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Title: Dynamic Mechano-Regulation of Myoblast Cells on Supramolecular Hydrogels Cross-Linked by Reversible Host-Guest Interactions
Authors: Hörning, Marcel
Nakahata, Masaki
Linke, Philip
Yamamoto, Akihisa  kyouindb  KAKEN_id  orcid (unconfirmed)
Veschgini, Mariam
Kaufmann, Stefan
Takashima, Yoshinori
Harada, Akira
Tanaka, Motomu  kyouindb  KAKEN_id  orcid (unconfirmed)
Author's alias: 山本, 暁久
田中, 求
Keywords: Biomaterials-cells
Gels and hydrogels
Issue Date: 9-Aug-2017
Publisher: Springer Nature
Journal title: Scientific Reports
Volume: 7
Thesis number: 7660
Abstract: A new class of supramolecular hydrogels, cross-linked by host-guest interactions between β-cyclodextrin (βCD) and adamantane, were designed for the dynamic regulation of cell-substrate interactions. The initial substrate elasticity can be optimized by selecting the molar fraction of host- and guest monomers for the target cells. Moreover, owing to the reversible nature of host-guest interactions, the magnitude of softening and stiffening of the substrate can be modulated by varying the concentrations of free, competing host molecules (βCD) in solutions. By changing the substrate elasticity at a desired time point, it is possible to switch the micromechanical environments of cells. We demonstrated that the Young’s modulus of our “host-guest gels”, 4–11 kPa, lies in an optimal range not only for static (ex situ) but also for dynamic (in situ) regulation of cell morphology and cytoskeletal ordering of myoblasts. Compared to other stimulus-responsive materials that can either change the elasticity only in one direction or rely on less biocompatible stimuli such as UV light and temperature change, our supramolecular hydrogel enables to reversibly apply mechanical cues to various cell types in vitro without interfering cell viability.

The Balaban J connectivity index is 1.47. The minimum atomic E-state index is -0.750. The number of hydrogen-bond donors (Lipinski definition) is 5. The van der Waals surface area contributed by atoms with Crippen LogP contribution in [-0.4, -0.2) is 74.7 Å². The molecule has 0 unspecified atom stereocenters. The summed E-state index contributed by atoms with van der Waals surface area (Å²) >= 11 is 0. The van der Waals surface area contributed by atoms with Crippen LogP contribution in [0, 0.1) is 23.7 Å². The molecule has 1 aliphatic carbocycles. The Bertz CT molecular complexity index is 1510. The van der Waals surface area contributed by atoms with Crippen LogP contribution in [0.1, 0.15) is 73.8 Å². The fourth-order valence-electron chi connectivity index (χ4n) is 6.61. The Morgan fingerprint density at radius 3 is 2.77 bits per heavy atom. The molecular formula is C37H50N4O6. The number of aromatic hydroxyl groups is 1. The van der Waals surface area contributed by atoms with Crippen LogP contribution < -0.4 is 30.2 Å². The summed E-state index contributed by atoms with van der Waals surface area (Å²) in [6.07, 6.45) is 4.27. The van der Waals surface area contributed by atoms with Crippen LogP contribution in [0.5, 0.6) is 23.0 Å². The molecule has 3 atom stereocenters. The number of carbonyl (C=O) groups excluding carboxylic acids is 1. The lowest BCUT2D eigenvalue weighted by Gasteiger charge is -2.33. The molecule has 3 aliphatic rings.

Description: An Author Correction to this article was published on 06 March 2018. This article has been updated.
Rights: © The Author(s) 2017.
This article is licensed under a Creative Commons Attribution 4.0 International License, which permits use, sharing, adaptation, distribution and reproduction in any medium or format, as long as you give appropriate credit to the original author(s) and the source, provide a link to the Creative Commons license, and indicate if changes were made. The images or other third party material in this article are included in the article's Creative Commons license, unless indicated otherwise in a credit line to the material. If material is not included in the article’s Creative Commons license and your intended use is not permitted by statutory regulation or exceeds the permitted use, you will need to obtain permission directly from the copyright holder.
DOI(Published Version): 10.1038/s41598-017-07934-x
PubMed ID: 28794475
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